“We’re not sure you have the right skills and experience for the role”.
Given that this was the second time the job description had changed in a week, I was fairly convinced they weren’t sure of anything. But I was feeling anxious. I want this job, I thought. It’s a great opportunity that might take me to the next level in my career. How far can I go to convince them? How can I prove how good I will be for this business? Before I could reply, the voice came back over the line:
“Perhaps if you were to lower your salary expectations…”
Aha! There’s the kicker. The moment I heard this, there were only negative thoughts in my head. Perhaps I wasn’t qualified enough for this role. Maybe my salary requirement was too high. The imposter syndrome was creeping up on me and I knew I had to reset my mindset. But then something clicked in my brain; “No. I’m worth what I’ve put forward, and here’s why…”
The next day, I received an offer for the salary I had originally requested.
This was a moment for me. I realized how much I was worth and how much others might value me. But, had I gone with my instinct, one that told me to apologize for my age, second-guess my market value, and give over the power I held in the negotiation, I would have found myself in a very different position. Instead of bowing down to the stress and pressure, I stood up and made everyone aware of my limit.
What’s more, in telling them that not only would I not adjust my salary expectations, but also why I was worth that amount, I reminded myself why I was deserving of that salary. I’m relatively unique in my field, and the chance of them finding someone else as qualified and with the same experience and skills as me was close to zero. I reread the job description later (one of the many versions) and saw how well I matched up to their needs. Then, I thought of all the other opportunities I had come across recently. Yes, this was the job I wanted, but I knew there were options outside of this offer, and that even if it took a bit longer, I would eventually find someone willing to pay me for my expertise.
I set to writing a long email on why I was the best option they had for the role and what I would do to ensure they made the most out of my salary. But I also made sure to note that if that wasn’t what they were looking for, I was happy to walk. I will admit, my ego grew — but so did my belief in my decision.
I realized why I was finally able to demand what I’m worth when I was recently watching TFD’s interview with Anna Akana. When asked what she thought was the difference between people with money and people without it, she remarked on the desperation for money when you don’t have it and how it can undermine you. One comment really stood out to me: “The power to walk away from things is often what will lead to the money coming.”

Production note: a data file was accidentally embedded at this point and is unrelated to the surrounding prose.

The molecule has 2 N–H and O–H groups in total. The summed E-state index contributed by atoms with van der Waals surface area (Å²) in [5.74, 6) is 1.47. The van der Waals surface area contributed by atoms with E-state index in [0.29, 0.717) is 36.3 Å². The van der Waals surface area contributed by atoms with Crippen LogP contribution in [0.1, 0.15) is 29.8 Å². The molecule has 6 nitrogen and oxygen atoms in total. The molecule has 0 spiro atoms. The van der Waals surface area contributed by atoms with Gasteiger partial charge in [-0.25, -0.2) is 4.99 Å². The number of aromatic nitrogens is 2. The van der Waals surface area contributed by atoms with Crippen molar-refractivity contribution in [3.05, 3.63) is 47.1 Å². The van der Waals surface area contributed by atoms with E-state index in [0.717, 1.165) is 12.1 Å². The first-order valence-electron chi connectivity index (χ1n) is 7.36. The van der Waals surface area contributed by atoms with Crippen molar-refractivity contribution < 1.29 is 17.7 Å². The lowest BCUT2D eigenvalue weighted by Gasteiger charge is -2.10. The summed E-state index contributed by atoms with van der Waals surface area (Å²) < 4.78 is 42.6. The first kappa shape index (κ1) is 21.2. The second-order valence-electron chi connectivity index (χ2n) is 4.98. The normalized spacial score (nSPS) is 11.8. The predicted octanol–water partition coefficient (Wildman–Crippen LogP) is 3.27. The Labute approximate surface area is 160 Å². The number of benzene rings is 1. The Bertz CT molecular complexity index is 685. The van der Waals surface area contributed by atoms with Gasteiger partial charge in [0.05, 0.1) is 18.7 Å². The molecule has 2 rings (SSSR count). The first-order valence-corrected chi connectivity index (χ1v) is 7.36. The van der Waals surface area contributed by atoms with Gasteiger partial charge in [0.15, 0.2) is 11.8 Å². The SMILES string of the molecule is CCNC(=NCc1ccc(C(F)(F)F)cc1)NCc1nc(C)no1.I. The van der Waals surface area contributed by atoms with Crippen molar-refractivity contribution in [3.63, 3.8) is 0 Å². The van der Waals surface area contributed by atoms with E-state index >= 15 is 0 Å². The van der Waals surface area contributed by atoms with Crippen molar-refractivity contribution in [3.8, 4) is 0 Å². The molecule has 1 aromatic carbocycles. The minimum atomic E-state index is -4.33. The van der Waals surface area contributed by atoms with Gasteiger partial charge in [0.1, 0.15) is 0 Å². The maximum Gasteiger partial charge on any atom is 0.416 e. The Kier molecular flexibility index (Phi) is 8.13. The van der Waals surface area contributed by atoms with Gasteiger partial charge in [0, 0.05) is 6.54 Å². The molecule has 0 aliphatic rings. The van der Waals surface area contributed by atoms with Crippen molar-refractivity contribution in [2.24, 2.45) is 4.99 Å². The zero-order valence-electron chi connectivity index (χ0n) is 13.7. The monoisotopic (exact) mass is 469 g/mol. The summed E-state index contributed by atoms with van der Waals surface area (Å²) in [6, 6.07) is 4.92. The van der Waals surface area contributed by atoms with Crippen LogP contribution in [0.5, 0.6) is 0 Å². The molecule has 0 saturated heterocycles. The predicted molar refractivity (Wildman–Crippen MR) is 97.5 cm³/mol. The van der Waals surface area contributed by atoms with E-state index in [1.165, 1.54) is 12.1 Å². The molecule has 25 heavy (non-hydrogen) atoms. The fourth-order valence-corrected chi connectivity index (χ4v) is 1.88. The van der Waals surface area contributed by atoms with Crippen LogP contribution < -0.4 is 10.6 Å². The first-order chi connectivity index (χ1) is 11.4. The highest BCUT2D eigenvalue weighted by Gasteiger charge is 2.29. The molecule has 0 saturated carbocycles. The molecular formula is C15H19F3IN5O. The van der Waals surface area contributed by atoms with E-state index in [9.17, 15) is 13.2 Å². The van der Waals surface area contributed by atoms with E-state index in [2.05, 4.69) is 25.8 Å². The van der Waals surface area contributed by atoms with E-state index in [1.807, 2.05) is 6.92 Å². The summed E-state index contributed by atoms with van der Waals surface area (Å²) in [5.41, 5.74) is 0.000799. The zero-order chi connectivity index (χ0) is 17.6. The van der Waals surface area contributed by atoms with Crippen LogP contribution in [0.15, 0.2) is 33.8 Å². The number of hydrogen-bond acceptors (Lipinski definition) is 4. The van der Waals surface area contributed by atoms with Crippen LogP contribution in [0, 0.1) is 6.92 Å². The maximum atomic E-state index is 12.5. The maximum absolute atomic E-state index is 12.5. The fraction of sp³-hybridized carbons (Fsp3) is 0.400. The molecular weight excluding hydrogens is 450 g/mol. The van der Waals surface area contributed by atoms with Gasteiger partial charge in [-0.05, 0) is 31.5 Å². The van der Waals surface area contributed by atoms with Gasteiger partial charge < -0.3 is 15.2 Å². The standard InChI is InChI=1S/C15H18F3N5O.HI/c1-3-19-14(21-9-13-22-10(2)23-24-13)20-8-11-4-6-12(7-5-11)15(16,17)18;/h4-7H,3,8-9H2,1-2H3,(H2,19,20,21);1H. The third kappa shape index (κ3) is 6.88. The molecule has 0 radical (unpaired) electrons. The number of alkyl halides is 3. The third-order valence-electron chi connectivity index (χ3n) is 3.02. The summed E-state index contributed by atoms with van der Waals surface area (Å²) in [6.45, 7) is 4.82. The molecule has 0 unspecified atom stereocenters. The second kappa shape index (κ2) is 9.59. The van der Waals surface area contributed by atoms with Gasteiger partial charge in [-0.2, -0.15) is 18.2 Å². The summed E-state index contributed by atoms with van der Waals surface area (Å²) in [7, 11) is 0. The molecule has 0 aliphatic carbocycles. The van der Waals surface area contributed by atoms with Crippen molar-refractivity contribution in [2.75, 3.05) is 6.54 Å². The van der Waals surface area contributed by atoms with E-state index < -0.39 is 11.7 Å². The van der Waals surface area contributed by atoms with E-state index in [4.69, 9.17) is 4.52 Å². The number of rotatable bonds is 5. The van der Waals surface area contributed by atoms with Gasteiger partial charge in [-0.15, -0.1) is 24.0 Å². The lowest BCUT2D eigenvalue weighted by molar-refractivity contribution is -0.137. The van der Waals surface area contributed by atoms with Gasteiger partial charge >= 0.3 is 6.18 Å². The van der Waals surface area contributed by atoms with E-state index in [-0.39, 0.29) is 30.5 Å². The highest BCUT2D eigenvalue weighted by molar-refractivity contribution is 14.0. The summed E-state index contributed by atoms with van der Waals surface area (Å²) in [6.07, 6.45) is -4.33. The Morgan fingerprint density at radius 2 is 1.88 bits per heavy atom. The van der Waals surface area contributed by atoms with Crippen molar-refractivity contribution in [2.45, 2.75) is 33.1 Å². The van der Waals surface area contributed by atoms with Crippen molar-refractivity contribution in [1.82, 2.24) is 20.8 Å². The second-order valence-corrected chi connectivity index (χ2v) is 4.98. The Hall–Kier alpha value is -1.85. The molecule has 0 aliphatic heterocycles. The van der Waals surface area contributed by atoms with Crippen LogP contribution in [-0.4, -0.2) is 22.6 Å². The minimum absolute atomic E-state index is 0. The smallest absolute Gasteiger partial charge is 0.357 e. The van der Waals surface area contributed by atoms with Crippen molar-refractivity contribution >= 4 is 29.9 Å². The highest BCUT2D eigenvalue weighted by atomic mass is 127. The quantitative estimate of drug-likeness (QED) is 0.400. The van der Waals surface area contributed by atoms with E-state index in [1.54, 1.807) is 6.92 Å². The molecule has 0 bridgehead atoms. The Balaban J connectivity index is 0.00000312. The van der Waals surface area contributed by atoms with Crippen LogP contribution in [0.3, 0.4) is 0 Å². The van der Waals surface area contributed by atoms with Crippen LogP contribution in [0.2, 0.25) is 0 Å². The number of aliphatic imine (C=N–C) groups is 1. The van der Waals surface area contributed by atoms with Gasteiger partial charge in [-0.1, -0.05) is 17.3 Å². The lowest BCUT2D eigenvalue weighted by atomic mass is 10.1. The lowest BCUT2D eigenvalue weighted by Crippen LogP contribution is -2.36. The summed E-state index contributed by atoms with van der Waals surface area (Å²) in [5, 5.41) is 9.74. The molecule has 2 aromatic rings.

I’m fortunate to currently be in a position where I have somewhat of a financial safety blanket. A perk of contracting. This was the only reason I was able to take the risk to stand my ground. But this was not the case eight months ago. Until recently, I’ve spent a lot of time budgeting, struggling with paying bills, and constantly feeling the strain on my wallet while living in one of the most expensive cities in the world. Now I feel the freedom of having financial feet to stand on, and the power that gives you to think clearly: the ability to consider your skills and talents against the current job market without having to accept the first offer that comes your way.
But I wonder about this confidence that comes from having stable finances. If I had it without the finances, might I have been able to take more risks sooner? What if I hadn’t been so desperate for that contract last year? Could I have negotiated a better fee? What if I had trusted in my abilities and worth for that freelance job? Could I have convinced the client to trust me more?
I find that confidence is frequently the key to unlocking opportunities, and yet, more often than not, I don’t trust in my abilities enough to march through those open doors. Going forward, I’ve realized I know my market value, I know my strengths and weaknesses, and I have the confidence now to trust in this knowledge and set limits. And should I ever find myself, again, desperate for money and succumbing to the pressures of negotiating my worth, I will make sure to take a second to remember this confidence, check that I’m not undermining my success, and stand strong in the knowledge that I have value — and that they need me more than I need them.
Clare Nicholson is an HR Professional working in the tech world in London. Originally a kiwi and having lived and worked in Japan for a few years, she moved to London to pursue a more international career. Focusing on Japanese business and bringing it into the modern age of HR practice she works full time in a standalone role while writing an HR blog on the side detailing her experiences and encouraging women, in particular, to chase their career ambitions. Follow her blog at onuphr.com.
Image via Unsplash